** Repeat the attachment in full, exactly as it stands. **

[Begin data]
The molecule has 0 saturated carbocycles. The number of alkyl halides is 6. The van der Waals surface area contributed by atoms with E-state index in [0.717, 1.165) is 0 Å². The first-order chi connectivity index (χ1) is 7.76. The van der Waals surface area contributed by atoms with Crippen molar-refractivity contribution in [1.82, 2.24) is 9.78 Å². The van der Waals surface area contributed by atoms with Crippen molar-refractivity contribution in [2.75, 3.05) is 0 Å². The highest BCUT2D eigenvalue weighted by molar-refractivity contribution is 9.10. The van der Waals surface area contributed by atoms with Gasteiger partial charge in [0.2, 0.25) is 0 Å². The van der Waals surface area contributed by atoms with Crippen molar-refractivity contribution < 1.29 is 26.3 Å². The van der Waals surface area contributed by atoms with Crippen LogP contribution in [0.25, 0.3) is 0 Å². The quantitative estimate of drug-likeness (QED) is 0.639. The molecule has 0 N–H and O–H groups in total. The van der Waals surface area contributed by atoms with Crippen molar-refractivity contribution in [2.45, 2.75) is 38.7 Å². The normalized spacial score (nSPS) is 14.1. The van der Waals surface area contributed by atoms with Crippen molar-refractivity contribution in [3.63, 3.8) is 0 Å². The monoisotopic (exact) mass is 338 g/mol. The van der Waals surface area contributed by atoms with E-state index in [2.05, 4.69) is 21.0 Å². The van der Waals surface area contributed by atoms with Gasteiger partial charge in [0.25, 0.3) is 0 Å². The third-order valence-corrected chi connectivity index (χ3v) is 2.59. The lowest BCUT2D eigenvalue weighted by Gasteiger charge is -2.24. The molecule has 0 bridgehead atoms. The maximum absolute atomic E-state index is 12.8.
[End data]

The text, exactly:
The molecule has 0 saturated carbocycles. The number of alkyl halides is 6. The van der Waals surface area contributed by atoms with E-state index in [0.717, 1.165) is 0 Å². The first-order chi connectivity index (χ1) is 7.76. The van der Waals surface area contributed by atoms with Crippen molar-refractivity contribution in [1.82, 2.24) is 9.78 Å². The van der Waals surface area contributed by atoms with Crippen molar-refractivity contribution in [2.75, 3.05) is 0 Å². The highest BCUT2D eigenvalue weighted by molar-refractivity contribution is 9.10. The van der Waals surface area contributed by atoms with Gasteiger partial charge in [0.2, 0.25) is 0 Å². The van der Waals surface area contributed by atoms with Crippen molar-refractivity contribution < 1.29 is 26.3 Å². The van der Waals surface area contributed by atoms with Crippen LogP contribution in [0.25, 0.3) is 0 Å². The quantitative estimate of drug-likeness (QED) is 0.639. The molecule has 0 N–H and O–H groups in total. The van der Waals surface area contributed by atoms with Crippen molar-refractivity contribution in [2.45, 2.75) is 38.7 Å². The normalized spacial score (nSPS) is 14.1. The van der Waals surface area contributed by atoms with Crippen molar-refractivity contribution in [3.63, 3.8) is 0 Å². The monoisotopic (exact) mass is 338 g/mol. The van der Waals surface area contributed by atoms with E-state index in [2.05, 4.69) is 21.0 Å². The van der Waals surface area contributed by atoms with Gasteiger partial charge in [0.25, 0.3) is 0 Å². The third-order valence-corrected chi connectivity index (χ3v) is 2.59. The lowest BCUT2D eigenvalue weighted by Gasteiger charge is -2.24. The molecule has 0 bridgehead atoms. The maximum absolute atomic E-state index is 12.8.